its apparently really easy on these ones, I mean I don't know how much, if at all, VAM's differ from thunderbird to RX-7 but the how-to, damned if I can find it describes it as a pretty simple process


R.
 

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Damn... I really wish my stupid sister didn't have to take my computer to college- I had breakdown pics of the VAF- detailed pics of exactly what to do, and what every part in it was and what it did. Anyway...

There is a black cover on the top, of course. Take a nice sharp exacto knife and cut through the sillicone along the perimeter of the black lid. Since the sillicone is easy to cut through, and the lid is plastic and harder to cut through, you want to cut ONLY through the sillicone, and not the plastic. The plastic has a flare on the lower edge, so don't worry about about the tip of the knife going too far down and cutting any electronics, because it wont happen as long as you don't press too hard.
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This is what I have been told by darryl (mazdaspeedwest) on his rx-7 VAF how-to page: (in my own words)
Anyway, take a small screwdriver once you get the sillicone cut along the perimeter and pry the lid up and out. Once you get it off, you see that the entire assembly is based on a variable resistor, with varying resistance depending on the angle of the vane. What you do is you have to "re-zero" the vane. There are a series of notches along the outer edge of this ring, and a little clippy thing that fits into these notches that attaches directly to the vane. You have to unclip the clip and move along the notches until you get about a 0.5V idle voltage from the O2 sensor on your exhaust manifold.
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On another note, there is a valve (it's actually a piston) and it controls the volume of flow that is UNMETERED by the vane within the unit. It's a bypass air valve. It is a cylinder with a metal cap (that must be drilled out to access the screw) located on the upper, filter-side of the VAF.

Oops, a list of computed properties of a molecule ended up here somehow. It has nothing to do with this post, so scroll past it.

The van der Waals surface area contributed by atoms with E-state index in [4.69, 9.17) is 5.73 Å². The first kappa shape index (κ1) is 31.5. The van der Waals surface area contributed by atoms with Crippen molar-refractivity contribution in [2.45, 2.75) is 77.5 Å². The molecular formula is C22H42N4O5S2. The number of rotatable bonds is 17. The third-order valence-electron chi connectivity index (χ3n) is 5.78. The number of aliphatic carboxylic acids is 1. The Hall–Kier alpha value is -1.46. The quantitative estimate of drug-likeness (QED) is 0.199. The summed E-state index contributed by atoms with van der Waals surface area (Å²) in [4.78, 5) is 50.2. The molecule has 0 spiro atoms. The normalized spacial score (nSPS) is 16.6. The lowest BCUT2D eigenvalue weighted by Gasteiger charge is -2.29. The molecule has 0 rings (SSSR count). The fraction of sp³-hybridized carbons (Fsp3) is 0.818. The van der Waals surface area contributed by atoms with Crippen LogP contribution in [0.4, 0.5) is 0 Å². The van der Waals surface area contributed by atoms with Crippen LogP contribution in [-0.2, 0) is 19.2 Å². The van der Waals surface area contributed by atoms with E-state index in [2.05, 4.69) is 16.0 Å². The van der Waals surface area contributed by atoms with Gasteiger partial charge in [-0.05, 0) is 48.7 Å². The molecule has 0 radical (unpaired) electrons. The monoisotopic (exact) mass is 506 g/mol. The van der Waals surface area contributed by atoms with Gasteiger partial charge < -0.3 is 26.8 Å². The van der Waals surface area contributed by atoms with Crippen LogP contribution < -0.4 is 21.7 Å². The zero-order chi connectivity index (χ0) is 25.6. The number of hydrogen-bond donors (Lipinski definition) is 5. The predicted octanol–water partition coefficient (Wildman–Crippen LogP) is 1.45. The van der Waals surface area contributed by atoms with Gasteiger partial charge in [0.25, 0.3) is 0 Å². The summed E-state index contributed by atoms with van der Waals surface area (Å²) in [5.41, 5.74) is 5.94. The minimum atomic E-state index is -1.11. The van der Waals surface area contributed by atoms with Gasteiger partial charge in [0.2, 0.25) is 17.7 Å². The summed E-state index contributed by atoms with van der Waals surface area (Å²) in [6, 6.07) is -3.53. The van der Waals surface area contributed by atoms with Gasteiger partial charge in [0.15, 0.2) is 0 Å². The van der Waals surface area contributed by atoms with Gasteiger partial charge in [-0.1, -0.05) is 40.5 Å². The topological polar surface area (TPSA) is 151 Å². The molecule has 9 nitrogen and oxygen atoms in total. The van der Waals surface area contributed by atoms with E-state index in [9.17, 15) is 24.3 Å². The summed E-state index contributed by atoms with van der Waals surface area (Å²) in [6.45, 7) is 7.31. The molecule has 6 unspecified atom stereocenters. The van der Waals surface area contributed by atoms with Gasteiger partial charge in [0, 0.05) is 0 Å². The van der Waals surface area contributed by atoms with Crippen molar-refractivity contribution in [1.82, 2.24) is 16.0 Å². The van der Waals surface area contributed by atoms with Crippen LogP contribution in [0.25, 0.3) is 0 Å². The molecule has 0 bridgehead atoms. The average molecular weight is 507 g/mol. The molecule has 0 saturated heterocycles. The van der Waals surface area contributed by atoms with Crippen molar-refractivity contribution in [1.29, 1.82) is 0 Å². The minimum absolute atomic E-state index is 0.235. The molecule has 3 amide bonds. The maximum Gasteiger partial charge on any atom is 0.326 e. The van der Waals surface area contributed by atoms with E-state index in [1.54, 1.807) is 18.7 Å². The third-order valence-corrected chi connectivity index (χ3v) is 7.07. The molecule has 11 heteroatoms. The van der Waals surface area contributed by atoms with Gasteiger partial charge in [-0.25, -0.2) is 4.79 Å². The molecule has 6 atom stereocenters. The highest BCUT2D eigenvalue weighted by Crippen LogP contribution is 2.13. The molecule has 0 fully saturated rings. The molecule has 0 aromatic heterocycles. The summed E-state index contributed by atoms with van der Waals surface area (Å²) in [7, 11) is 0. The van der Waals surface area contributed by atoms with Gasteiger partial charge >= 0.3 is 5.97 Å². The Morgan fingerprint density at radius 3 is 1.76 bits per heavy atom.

I am not a certified auto mechanic, but I am a mechanical engineer and I tend to have a good sense of how systems work.

The thing is, the RX-7 and the 1.8L BP engine are two different engines. The ratio of air to fuel at, say 1200rpms may be (and probably is) different on the RX-7 than the a/f ratio needed by the EGT @ 1200rpms. On top of that, the RX-7 is a friggin rotary! I mean... it's a completely different engine! For all we know, the RX-7 meter may get really rich as the vane angle approaches 10 degrees and then lean out at 25 degrees... we really honestly don't know.

However, what COULD happen is that the resistance is linear and directly proportional to the angle of the vane with respect to the unit. What this means is that plotting resistance versus vane angle gives a line with a constant slope... or if you will, a graph with dy/dx equal to a constant. What I am saying is that the relationship between resistance versus vane angle MAY NOT be linear like we all assume. It may be exponential, etc, depending on how the VAF was designed for the RX-7 and the EGT.

However... if they are BOTH linear and have the same min and max angle resistances, then the ECU will decide the a/f, and thus the RX-7 and EGT VAF are both freely interchangable.

The concepts I discussed really aren't too far out... so don't think that I'm just talking out of my a$$, because I'm not.